At the core of species transport from the plasma phase through the liquid phase is the interaction between the plasma-liquid interface. Rate of change of the pH, conductivity, and chemical species solvated in the liquid phase are dependent on the surface area to volume ratio between the plasma and liquid phase. Supplying adequate nitrogen is essential for plant fertilization. Different reactive nitrogen & oxygen species (RONS) are also important signaling species for the health and growth of the plant. Our lab is investigating several plasma devices to characterize both the species content and concentrations, as well as energy efficiencies to aid in on-demand Plasma Treated Water (PTW) fertilizer for greener means to crop-tailored agriculture. Plasma effluent transported through bubbles, as well as direct plasma breakdown in bubbles, are utilized to increase the surface-area-to-volume ratio of the gas/liquid interface at which RONS transport occurs. This research is carried out in collaboration with the interdisciplinary research team funded by the Game-Changing Research Incentive Programs for the Plant Science Initiative (GRIP4PSI) here at NCSU.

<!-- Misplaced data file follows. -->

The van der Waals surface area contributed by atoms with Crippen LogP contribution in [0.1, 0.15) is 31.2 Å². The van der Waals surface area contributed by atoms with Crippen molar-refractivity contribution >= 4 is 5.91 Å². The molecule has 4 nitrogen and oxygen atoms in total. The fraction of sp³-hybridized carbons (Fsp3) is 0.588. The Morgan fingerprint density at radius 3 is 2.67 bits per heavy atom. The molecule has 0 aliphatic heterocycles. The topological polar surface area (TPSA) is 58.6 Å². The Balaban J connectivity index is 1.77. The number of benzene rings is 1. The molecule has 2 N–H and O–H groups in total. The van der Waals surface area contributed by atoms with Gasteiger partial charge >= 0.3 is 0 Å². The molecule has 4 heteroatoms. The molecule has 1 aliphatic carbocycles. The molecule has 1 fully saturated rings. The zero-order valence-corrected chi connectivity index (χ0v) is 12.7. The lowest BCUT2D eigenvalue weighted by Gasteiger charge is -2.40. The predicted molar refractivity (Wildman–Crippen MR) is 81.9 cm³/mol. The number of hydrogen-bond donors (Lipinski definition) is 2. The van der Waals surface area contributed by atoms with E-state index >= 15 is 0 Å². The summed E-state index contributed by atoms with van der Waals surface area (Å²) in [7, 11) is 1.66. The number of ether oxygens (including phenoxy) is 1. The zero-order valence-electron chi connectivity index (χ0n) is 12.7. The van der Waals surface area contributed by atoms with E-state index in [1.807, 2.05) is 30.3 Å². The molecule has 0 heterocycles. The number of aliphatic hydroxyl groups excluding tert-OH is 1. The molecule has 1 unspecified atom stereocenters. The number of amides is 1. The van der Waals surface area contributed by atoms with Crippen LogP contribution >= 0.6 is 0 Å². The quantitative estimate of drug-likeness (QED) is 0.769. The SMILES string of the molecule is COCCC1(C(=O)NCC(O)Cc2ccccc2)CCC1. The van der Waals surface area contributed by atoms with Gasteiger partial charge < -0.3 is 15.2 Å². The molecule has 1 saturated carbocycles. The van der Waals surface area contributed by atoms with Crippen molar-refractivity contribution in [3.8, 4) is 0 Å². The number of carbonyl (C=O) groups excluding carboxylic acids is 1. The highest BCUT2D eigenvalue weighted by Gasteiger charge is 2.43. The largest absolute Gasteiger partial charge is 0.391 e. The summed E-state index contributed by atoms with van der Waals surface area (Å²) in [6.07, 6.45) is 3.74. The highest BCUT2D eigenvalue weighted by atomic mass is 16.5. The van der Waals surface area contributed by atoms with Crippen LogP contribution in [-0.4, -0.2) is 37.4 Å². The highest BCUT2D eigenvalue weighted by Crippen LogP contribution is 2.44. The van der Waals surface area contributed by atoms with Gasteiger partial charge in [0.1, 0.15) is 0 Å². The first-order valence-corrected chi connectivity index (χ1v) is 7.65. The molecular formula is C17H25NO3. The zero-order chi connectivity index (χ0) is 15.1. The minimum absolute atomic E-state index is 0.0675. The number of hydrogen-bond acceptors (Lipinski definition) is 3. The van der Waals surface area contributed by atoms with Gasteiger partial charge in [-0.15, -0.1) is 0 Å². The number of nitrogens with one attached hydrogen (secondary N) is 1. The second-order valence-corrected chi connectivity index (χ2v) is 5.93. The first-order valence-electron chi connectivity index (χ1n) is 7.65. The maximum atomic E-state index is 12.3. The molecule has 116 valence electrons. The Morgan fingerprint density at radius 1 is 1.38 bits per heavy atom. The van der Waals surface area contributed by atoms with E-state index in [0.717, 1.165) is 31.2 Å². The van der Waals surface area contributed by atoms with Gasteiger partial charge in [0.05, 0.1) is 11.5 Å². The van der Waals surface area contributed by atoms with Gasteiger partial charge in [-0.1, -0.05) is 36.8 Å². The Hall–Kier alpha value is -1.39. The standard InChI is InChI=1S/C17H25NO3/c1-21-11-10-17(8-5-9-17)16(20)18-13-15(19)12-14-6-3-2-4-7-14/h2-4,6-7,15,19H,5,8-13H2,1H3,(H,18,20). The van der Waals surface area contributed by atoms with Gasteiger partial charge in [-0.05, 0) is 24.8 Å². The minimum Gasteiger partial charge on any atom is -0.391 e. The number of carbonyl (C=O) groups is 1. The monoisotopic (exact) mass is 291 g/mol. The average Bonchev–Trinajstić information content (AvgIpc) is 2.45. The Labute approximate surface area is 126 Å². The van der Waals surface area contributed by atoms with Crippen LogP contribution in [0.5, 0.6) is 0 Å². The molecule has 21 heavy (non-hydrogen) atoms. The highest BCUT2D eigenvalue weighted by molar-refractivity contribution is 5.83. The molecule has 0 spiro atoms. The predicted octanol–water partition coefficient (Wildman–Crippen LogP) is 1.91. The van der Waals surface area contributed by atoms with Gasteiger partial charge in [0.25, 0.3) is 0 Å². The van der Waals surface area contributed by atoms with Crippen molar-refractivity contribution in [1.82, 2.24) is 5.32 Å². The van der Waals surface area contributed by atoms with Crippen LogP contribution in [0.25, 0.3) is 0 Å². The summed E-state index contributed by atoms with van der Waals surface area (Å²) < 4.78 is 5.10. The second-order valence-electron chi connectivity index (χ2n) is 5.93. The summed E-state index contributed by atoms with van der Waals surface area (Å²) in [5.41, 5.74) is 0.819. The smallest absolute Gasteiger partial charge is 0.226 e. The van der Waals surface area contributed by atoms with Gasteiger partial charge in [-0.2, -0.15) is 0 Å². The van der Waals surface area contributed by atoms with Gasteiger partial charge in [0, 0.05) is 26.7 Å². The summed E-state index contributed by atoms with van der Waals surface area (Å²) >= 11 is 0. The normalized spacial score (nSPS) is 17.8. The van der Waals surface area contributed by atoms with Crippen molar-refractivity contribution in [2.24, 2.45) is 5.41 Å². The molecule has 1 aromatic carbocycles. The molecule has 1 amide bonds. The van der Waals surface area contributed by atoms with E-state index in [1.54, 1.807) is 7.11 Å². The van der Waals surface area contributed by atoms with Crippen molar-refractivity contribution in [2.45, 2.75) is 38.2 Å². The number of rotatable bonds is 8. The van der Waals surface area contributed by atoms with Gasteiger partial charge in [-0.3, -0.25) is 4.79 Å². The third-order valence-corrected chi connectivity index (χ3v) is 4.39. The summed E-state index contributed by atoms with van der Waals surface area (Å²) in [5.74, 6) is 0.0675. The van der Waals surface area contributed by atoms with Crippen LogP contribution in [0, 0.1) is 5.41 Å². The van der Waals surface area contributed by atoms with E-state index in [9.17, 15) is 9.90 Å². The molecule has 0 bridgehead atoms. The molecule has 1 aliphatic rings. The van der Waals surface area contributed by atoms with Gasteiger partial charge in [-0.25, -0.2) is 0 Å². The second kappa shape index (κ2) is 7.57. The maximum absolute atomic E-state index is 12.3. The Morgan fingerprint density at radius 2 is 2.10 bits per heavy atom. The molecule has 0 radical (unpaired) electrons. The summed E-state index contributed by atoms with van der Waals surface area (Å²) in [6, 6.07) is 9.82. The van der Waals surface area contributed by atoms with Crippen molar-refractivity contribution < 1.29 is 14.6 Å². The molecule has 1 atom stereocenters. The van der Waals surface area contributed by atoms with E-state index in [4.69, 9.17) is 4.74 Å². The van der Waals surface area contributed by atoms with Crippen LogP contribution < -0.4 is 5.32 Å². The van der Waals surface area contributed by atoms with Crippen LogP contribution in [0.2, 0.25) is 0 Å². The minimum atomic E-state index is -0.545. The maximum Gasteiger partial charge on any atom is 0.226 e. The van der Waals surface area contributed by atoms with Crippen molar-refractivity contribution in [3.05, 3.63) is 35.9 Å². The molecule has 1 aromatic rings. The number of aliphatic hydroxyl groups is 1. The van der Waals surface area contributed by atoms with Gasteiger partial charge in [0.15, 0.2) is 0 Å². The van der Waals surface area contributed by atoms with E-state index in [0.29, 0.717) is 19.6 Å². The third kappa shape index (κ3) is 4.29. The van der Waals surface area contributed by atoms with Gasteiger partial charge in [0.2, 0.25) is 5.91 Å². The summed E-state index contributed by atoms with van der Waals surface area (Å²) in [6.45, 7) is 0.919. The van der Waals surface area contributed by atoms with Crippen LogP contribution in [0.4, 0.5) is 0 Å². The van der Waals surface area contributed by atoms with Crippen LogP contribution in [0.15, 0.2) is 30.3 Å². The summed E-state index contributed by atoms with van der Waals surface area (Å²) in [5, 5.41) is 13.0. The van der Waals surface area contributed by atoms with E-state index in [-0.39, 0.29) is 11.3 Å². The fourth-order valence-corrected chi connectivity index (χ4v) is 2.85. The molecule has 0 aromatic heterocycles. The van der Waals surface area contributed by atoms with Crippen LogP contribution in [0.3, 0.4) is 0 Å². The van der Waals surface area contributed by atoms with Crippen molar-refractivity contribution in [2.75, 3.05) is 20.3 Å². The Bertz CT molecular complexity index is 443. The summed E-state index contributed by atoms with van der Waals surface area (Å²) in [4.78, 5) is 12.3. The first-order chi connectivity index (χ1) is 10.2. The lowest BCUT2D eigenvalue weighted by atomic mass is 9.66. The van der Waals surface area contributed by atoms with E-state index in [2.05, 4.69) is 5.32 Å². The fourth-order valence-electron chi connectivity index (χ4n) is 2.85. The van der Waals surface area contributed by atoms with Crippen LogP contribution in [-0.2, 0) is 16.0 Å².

Researchers: Conner Robinson, Nicholas L. Sponsel, Tanjina Akter, Sophia Carson, Caleb Smith

Plasma/Liquid Interactions in Bubbles

Investigating the breakdown phenomena in multiphase (plasma-air-liquid) systems, this research examines streamer propagation and plasma regime classification through both computational models and experimental setups. Influential parameters such as bubble morphology, electrode spacing, voltage pulse parameters (rise time, peak voltage, and duration), and the dynamics of liquid-gas interactions at the electrode’s vicinity are scrutinized for their roles in the breakdown process. Imaging techniques capable of capturing bubble dynamics at nanosecond resolutions are employed, focusing on bubbles created by gas injection as well as those resulting from cavitation.

Three-dimensional simulations of bubble shape and flow dynamics are conducted using the PHASTA computational fluid dynamics software, while electrical breakdown phenomena within the gas bubbles and along the liquid-gas interface are modeled in two dimensions with nonPDPSIM, providing comparative analysis against experimental data.

Plasma/liquid interactions at the gas/liquid interface are leveraged for spectroscopic investigations to discern the chemical composition within the bulk liquid, laying the groundwork for advanced diagnostics in the characterization of liquid.